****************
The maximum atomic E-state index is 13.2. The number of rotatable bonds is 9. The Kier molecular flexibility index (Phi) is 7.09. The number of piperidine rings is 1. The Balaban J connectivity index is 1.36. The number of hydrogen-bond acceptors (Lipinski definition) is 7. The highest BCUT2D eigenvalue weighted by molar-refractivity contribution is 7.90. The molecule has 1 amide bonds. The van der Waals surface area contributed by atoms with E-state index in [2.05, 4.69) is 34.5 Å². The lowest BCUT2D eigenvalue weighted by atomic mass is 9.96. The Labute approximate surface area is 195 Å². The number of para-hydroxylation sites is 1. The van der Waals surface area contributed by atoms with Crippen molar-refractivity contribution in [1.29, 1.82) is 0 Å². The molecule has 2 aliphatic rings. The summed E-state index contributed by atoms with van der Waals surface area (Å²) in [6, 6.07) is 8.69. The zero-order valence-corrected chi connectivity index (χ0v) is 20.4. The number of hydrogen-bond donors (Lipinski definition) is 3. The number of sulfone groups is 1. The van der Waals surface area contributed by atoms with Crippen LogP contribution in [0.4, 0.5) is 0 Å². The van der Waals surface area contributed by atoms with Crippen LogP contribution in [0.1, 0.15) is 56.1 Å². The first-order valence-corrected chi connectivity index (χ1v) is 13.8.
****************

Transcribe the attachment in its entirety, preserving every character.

The maximum atomic E-state index is 13.2. The number of rotatable bonds is 9. The Kier molecular flexibility index (Phi) is 7.09. The number of piperidine rings is 1. The Balaban J connectivity index is 1.36. The number of hydrogen-bond acceptors (Lipinski definition) is 7. The highest BCUT2D eigenvalue weighted by molar-refractivity contribution is 7.90. The molecule has 1 amide bonds. The van der Waals surface area contributed by atoms with E-state index in [2.05, 4.69) is 34.5 Å². The lowest BCUT2D eigenvalue weighted by atomic mass is 9.96. The Labute approximate surface area is 195 Å². The number of para-hydroxylation sites is 1. The van der Waals surface area contributed by atoms with Crippen molar-refractivity contribution in [1.29, 1.82) is 0 Å². The molecule has 2 aliphatic rings. The summed E-state index contributed by atoms with van der Waals surface area (Å²) in [6, 6.07) is 8.69. The zero-order valence-corrected chi connectivity index (χ0v) is 20.4. The number of hydrogen-bond donors (Lipinski definition) is 3. The number of sulfone groups is 1. The van der Waals surface area contributed by atoms with Crippen LogP contribution in [0.4, 0.5) is 0 Å². The van der Waals surface area contributed by atoms with Crippen LogP contribution in [0.1, 0.15) is 56.1 Å². The first-order valence-corrected chi connectivity index (χ1v) is 13.8.